Woe to the vanquished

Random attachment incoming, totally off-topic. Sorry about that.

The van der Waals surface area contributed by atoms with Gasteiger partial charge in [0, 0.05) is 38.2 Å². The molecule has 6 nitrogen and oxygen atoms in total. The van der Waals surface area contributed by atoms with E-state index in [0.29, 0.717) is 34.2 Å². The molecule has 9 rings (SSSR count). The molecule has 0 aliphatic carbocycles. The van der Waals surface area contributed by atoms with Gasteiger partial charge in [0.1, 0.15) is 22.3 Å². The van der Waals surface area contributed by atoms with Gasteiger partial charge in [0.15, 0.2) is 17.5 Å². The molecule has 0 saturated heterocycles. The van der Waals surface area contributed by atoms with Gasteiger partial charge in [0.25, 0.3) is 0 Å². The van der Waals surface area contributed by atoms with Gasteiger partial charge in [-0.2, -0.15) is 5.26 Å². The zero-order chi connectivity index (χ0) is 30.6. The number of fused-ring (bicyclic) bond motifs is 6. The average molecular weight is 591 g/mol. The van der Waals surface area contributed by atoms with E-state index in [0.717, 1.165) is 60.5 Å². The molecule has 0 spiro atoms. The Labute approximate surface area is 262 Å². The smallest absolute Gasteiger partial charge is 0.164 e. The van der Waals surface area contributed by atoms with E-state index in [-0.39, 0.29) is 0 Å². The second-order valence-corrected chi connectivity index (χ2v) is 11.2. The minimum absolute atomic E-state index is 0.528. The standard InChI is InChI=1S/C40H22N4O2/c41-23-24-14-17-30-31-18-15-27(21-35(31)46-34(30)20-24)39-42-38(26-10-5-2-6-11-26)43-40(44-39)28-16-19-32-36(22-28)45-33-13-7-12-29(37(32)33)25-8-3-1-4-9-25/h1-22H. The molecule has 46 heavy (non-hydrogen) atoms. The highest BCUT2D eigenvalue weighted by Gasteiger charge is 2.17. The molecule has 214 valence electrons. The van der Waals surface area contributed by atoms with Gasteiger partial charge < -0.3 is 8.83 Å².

Treachery was oft employed. The Greeks and Romans were great exponents of this technique. If a citizen, or a clique, could be persuaded to betray their fellow citizens an easy conquest was usually assured. If all failed the besiegers could settle down for a long haul. The city would be encompassed with fortifications and with no external relief forthcoming the city would be totally reliant on its own resources. Sieges could last years if a city was well-provisioned. The attackers could decide to find easier fruits elsewhere or succumb to disease. Relieving troops might appear over the horizon to provide succour and challenge the investment. A long siege might prove difficult and unpredictable. Perhaps negotiation might be deemed advantageous to both parties. A long siege is a costly affair, in men, materials and gelt. Years may pass before the besieged are in dire straights due to famine. Under these circumstances 'the holders of the keep' have little choice but accept unconditional surrender. In those circumstances the best that can be hoped for is enslavement. Therefore, citizens of the stronghold might be tempted to negotiate and treat for a 'favourable' outcome from the start. Terms of the treaty would often be sworn by invoking the appropriate god(s) that preside over such matters. This was a serious matter and would be considered inviolate in the Greek and Roman world. Piety favoured the attackers and favourable terms, at best, would allow the citizens to keep their lives and perhaps those goods that could be carried. They would be left unsullied and allowed to settle anew. The city would then be given up to the sack. That said, there were occasions when the attackers defaulted on their promise and fell on the fleeing defenders with wild abandon (see actions of the Romans: Hannabalic war).